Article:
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(Message started by: Jeremiah_Neal on Mar 11th, 2010, 8:58am)

LJ USA
Post by Jeremiah_Neal on Mar 11th, 2010, 8:58am
Good Morning All,
I am not yet a paid member but looking forward to becoming one and in the mean time looking for some critique...any advice/criticism?


LJ_USA.jpg

Re: LJ USA
Post by Ron on Mar 11th, 2010, 11:44am
Hi Jeremiah - cute little guy  Looks like the next boxing champ.   LOTS of things to improve upon here, to much to get into in a single msg, but primarily contrast is way to high.  Notice the lack of tonal range. Making his pupils blend into his iris tones (making the eyes all solid black). Rather than having nice detailed brown iris's with black pupils.

Lots more we can get into when you enroll.  If it helps, I'm currently offering a 995.00 gets you in and 100.00 per month payment plan.

lemme know if I can assist you further with any questions/concerns you might have.

blessings
Ron

LJ USA2
Post by Jeremiah_Neal on Mar 11th, 2010, 9:00am
Sorry for the previous one being so big I am a rookie...hopefully this one isn't.


Original message:
Good Morning All,
I am not yet a paid member but looking forward to becoming one and in the mean time looking for some critique...any advice/criticism?


JNP_0066-31.jpg

Re: LJ USA2
Post by Ron on Mar 11th, 2010, 11:48am
Better, but still lacks tonal range. Better (Warmer) color.  Really the mainlight placement is poor, but I like the rich color and shadow dispite that.

SIZE:  well you're in luck.  When people registered (as you have) upgrade them one level and they can then access the PLE sponsored  "digital 101" area.  This lets you learn some of very basic  "digital 101" topics.  Like   "Image size and cropping!"  which will help you prep your images for posting at a decent size.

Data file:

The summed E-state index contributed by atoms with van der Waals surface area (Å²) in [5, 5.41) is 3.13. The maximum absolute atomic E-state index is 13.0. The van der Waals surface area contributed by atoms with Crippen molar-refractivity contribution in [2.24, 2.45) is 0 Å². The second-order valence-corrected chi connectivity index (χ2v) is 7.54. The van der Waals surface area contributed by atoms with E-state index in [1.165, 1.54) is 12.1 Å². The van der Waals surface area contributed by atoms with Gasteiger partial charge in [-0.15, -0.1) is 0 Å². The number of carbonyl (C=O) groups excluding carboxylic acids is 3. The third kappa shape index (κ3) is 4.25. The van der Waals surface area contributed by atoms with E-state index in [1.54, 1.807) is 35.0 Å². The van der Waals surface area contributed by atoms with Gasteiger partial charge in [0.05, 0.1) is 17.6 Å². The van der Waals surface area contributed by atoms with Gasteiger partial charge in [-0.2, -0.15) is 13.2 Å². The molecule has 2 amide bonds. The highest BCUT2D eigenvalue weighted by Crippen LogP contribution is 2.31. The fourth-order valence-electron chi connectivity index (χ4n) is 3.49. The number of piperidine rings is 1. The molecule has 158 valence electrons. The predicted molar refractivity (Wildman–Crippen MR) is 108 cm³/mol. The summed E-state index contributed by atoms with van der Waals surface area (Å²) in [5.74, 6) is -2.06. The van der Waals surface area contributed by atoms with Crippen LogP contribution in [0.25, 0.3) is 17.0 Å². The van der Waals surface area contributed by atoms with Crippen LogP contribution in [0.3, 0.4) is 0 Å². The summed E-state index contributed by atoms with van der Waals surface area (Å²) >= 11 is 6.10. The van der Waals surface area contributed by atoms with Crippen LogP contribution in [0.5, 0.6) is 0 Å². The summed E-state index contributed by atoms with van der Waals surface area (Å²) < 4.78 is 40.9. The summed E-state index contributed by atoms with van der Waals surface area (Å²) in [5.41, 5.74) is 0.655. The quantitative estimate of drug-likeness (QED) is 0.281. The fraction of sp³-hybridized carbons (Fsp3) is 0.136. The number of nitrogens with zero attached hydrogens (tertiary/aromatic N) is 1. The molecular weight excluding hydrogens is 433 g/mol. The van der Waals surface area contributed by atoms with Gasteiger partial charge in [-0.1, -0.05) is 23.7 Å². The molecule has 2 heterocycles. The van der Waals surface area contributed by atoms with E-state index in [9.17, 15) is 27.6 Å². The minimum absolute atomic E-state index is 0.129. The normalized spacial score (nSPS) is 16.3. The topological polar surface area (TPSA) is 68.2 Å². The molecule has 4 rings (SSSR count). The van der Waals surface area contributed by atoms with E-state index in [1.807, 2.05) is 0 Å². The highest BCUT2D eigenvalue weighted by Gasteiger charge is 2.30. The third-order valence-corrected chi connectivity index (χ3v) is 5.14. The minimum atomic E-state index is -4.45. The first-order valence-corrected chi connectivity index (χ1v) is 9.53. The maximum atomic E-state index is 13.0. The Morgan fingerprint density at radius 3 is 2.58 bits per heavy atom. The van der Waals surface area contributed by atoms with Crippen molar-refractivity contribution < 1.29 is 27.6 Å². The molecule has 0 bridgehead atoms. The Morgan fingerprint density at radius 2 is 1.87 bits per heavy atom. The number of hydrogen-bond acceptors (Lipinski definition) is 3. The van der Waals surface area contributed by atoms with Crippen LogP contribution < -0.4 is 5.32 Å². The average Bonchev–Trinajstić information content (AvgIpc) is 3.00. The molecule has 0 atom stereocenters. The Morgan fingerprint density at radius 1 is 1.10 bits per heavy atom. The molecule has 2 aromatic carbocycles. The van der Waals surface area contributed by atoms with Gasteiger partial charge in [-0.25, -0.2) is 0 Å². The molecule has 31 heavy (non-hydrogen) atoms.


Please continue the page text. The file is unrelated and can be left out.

The topic pertains more to size and cropping for the lab/prints.  But the same info can be used to post images online.  Typically we want the images to be no larger than 800 pixels wide to post on here.  Direct link to that lesson is here.

http://www.portranet.com/cgi-bin/yabb/YaBB.cgi?board=digital101;action=display;num=1111591985

Welcome!
P.S.  I'll downsize and repost these for you.

Re: LJ USA
Post by Jeremiah_Neal on Mar 11th, 2010, 12:47pm
Sir,
Thank You so much for the critique...I always appreciate constructive criticism. Hopefully you will still have your offer later this year. I just recently separated from the military and I am trying to get situated.

PS. The first photo purposely lacked color for effect...I guess it didnt work lol. Thanks Again! God Bless!

Re: LJ USA
Post by Ron on Mar 11th, 2010, 1:30pm
In the 2nd image, now that it's downsized - I can see the entire image.  A background light would really improve this image as the shadow area and hair is blending in the background. We'd like seperation between his hair and the background.  Great concept and good angle on him - as well as nice crop with him on the right looking into the frame!

First one weak color.  Well I say to all my students - don't do something because you can.  Do it because the image calls for it.  For example, this image really didn't need the pale color.  I wouldn't say it improved the over all look or feel.  So really no need for the effect.

Thank you for serving us your country!  Welcome home.

Re: LJ USA
Post by Ron on Mar 11th, 2010, 1:54pm
PS - check out a simulated BG light - and how much better this looks.



addbglitexample.jpg

Re: LJ USA
Post by Jeremiah_Neal on Mar 11th, 2010, 2:27pm
WOW! I definitely see your point...Question: as I know this is your business so just a yes or no is cool, is it possible to keep the background black and still separate the subject? I truly look forward to officially joining your program! Thanks!

Re: LJ USA
Post by Ron on Mar 11th, 2010, 2:59pm
You could do a couple things.  (yes or no)  ;D
Black background with background light would give you a grayish light spot. (works fine)
OR - you can keep it jet black and seperate the subject in other ways like rim lighting, kickers and hairlights.  So that we see the edge of the hair and shadow areas against the black/dark areas of the subject.